The latest Japanese Clinical study demonstrates NMN’s insulin-promoting effects. 

A study conducted by Uchiyama and colleagues from Osaka University in Japan investigated the effects of NMN supplementation on insulin levels and NAD+ levels in healthy adults. Eleven participants were given a daily dose of 250mg of NMN for a duration of 12 weeks. The results showed that after two months of supplementation, there was a significant fivefold increase in blood serum insulin levels. Additionally, the study demonstrated that NMN supplementation led to a substantial elevation of blood plasma NAD+ levels after the first month, although these levels gradually decreased over the following two months of continued NMN usage. 

This study also revealed a novel finding: 

NMNN supplementation increased NMN levels specifically in the blood plasma, which is the liquid component of blood without the presence of cells. This suggests that NMN is distributed throughout the body via circulation, reaching various cells and tissues. The findings confirmed that NMN supplementation effectively increased NAD+ levels and indicated that NMN supplementation can elevate insulin levels, a marker of metabolic he alth. Insulin is vital for utilizing glucose for energy in the body.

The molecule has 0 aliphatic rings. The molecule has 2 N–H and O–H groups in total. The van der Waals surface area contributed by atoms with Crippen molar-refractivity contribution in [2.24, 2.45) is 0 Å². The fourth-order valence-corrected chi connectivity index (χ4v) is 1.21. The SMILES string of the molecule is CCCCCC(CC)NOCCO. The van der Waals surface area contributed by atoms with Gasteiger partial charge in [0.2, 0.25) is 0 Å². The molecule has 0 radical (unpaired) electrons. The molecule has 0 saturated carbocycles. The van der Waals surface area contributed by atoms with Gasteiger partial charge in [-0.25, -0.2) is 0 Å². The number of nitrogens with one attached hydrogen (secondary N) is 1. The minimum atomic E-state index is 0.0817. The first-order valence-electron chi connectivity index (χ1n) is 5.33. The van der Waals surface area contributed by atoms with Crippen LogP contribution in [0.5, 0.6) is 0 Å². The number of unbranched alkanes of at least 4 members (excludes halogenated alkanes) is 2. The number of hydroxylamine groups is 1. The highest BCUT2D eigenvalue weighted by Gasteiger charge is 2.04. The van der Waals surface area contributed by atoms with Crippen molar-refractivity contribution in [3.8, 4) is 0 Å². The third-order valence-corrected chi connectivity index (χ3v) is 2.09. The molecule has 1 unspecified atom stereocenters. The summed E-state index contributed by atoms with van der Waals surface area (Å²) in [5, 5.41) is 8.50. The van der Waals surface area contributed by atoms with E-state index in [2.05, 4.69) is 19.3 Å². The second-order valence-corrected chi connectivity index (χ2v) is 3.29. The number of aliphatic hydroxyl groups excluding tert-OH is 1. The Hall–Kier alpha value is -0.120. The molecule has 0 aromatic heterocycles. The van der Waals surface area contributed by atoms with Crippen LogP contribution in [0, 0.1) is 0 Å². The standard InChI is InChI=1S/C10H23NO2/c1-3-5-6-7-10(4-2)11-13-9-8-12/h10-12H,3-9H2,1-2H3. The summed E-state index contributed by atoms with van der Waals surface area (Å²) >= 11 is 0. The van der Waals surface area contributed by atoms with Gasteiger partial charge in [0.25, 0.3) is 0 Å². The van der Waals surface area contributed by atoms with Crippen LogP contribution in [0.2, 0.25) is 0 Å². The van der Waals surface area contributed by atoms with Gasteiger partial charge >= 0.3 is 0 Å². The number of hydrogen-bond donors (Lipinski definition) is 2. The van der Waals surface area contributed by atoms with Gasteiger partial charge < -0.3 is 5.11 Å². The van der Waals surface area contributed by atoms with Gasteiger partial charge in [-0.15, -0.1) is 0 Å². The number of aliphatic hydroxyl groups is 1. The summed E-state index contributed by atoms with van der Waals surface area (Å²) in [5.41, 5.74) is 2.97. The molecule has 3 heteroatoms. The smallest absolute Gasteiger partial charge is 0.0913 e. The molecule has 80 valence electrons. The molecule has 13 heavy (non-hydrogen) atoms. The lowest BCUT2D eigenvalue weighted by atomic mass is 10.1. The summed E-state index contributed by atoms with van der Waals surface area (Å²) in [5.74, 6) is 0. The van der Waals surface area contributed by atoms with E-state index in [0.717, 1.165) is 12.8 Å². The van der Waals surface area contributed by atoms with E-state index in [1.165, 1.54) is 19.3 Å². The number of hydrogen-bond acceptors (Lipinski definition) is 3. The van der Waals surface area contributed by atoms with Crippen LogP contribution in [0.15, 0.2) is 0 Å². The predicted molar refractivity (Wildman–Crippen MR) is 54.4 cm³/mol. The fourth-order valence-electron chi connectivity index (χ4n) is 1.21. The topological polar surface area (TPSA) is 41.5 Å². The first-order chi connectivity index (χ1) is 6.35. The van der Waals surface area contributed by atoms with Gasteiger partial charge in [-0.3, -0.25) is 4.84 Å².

Uchiyama and colleagues conducted a study to investigate the effects of NMN on human metabolism, particularly focusing on insulin levels. They measured insulin levels in blood serum, which is blood plasma with clotting factors removed. Initially, the average blood insulin concentration was 6.95 U/mL. After two months of NMN supplementation, there was a significant fivefold increase in insulin levels, with a concentration of 39.2 U/mL. By the third month of NMN supplementation, insulin levels tapered off but remained elevated at 28.1 U/mL. 

It’s important to note that insulin levels were measured after lunch, as blood glucose levels tend to rise after eating, triggering higher insulin production. The study’s results indicate that NMN supplementation for two months can increase insulin levels after meals, aiding the body in utilizing glucose for energy. These findings show that NMN supplementation has a positive impact on insulin regulation and glucose metabolism. 

In line with previous studies examining the effects of NMN on humans, the research group from Japan aimed to investigate the impact of NMN on NAD+ levels. They measured blood plasma NAD+ levels at one, two and three months of NMN supplementation, as well as one month after discontinuing NMN intake. The results showed that NMN supplementation led to a remarkable increase in NAD+ levels, with an average over fivefold rise after one month. However, the subsequent two and three months of NMN usage showed a tapering off of NAD+ levels. Notably, in the NAD+ concentrations measured at one, two and three months of NMN supplementation, NAD+ levels dropped and returned to near their initial concentrations


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